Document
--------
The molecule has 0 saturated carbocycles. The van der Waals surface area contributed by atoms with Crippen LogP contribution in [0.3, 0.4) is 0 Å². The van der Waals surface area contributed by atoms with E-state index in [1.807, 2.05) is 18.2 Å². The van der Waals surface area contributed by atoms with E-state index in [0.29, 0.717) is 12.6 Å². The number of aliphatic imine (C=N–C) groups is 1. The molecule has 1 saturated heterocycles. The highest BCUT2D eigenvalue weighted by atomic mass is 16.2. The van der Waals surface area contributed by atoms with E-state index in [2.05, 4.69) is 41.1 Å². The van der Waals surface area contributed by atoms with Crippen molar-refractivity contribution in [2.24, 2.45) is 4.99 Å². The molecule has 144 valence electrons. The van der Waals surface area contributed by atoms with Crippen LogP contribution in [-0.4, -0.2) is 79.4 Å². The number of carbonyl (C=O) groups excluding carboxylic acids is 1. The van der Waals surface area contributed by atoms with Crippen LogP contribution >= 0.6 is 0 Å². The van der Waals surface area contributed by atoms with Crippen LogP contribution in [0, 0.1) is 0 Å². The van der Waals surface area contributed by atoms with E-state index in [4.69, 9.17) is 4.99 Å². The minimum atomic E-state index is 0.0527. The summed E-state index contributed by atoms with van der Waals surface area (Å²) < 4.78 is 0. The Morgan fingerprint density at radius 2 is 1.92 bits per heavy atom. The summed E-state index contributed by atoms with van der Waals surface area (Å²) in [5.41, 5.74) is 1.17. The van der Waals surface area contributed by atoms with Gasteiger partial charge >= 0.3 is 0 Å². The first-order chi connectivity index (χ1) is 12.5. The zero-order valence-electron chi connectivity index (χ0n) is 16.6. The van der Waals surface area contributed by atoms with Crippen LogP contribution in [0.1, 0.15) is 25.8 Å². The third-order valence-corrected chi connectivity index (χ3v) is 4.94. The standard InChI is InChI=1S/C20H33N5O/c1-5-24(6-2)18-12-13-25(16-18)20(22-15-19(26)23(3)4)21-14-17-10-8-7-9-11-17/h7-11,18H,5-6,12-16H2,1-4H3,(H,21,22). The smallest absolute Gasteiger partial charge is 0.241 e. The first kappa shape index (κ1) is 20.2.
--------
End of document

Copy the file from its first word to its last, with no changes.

The molecule has 0 saturated carbocycles. The van der Waals surface area contributed by atoms with Crippen LogP contribution in [0.3, 0.4) is 0 Å². The van der Waals surface area contributed by atoms with E-state index in [1.807, 2.05) is 18.2 Å². The van der Waals surface area contributed by atoms with E-state index in [0.29, 0.717) is 12.6 Å². The number of aliphatic imine (C=N–C) groups is 1. The molecule has 1 saturated heterocycles. The highest BCUT2D eigenvalue weighted by atomic mass is 16.2. The van der Waals surface area contributed by atoms with E-state index in [2.05, 4.69) is 41.1 Å². The van der Waals surface area contributed by atoms with Crippen molar-refractivity contribution in [2.24, 2.45) is 4.99 Å². The molecule has 144 valence electrons. The van der Waals surface area contributed by atoms with Crippen LogP contribution in [-0.4, -0.2) is 79.4 Å². The number of carbonyl (C=O) groups excluding carboxylic acids is 1. The van der Waals surface area contributed by atoms with Crippen LogP contribution >= 0.6 is 0 Å². The van der Waals surface area contributed by atoms with Crippen LogP contribution in [0, 0.1) is 0 Å². The van der Waals surface area contributed by atoms with E-state index in [4.69, 9.17) is 4.99 Å². The minimum atomic E-state index is 0.0527. The summed E-state index contributed by atoms with van der Waals surface area (Å²) < 4.78 is 0. The Morgan fingerprint density at radius 2 is 1.92 bits per heavy atom. The summed E-state index contributed by atoms with van der Waals surface area (Å²) in [5.41, 5.74) is 1.17. The van der Waals surface area contributed by atoms with Gasteiger partial charge >= 0.3 is 0 Å². The first-order chi connectivity index (χ1) is 12.5. The zero-order valence-electron chi connectivity index (χ0n) is 16.6. The van der Waals surface area contributed by atoms with Crippen LogP contribution in [0.1, 0.15) is 25.8 Å². The third-order valence-corrected chi connectivity index (χ3v) is 4.94. The standard InChI is InChI=1S/C20H33N5O/c1-5-24(6-2)18-12-13-25(16-18)20(22-15-19(26)23(3)4)21-14-17-10-8-7-9-11-17/h7-11,18H,5-6,12-16H2,1-4H3,(H,21,22). The smallest absolute Gasteiger partial charge is 0.241 e. The first kappa shape index (κ1) is 20.2.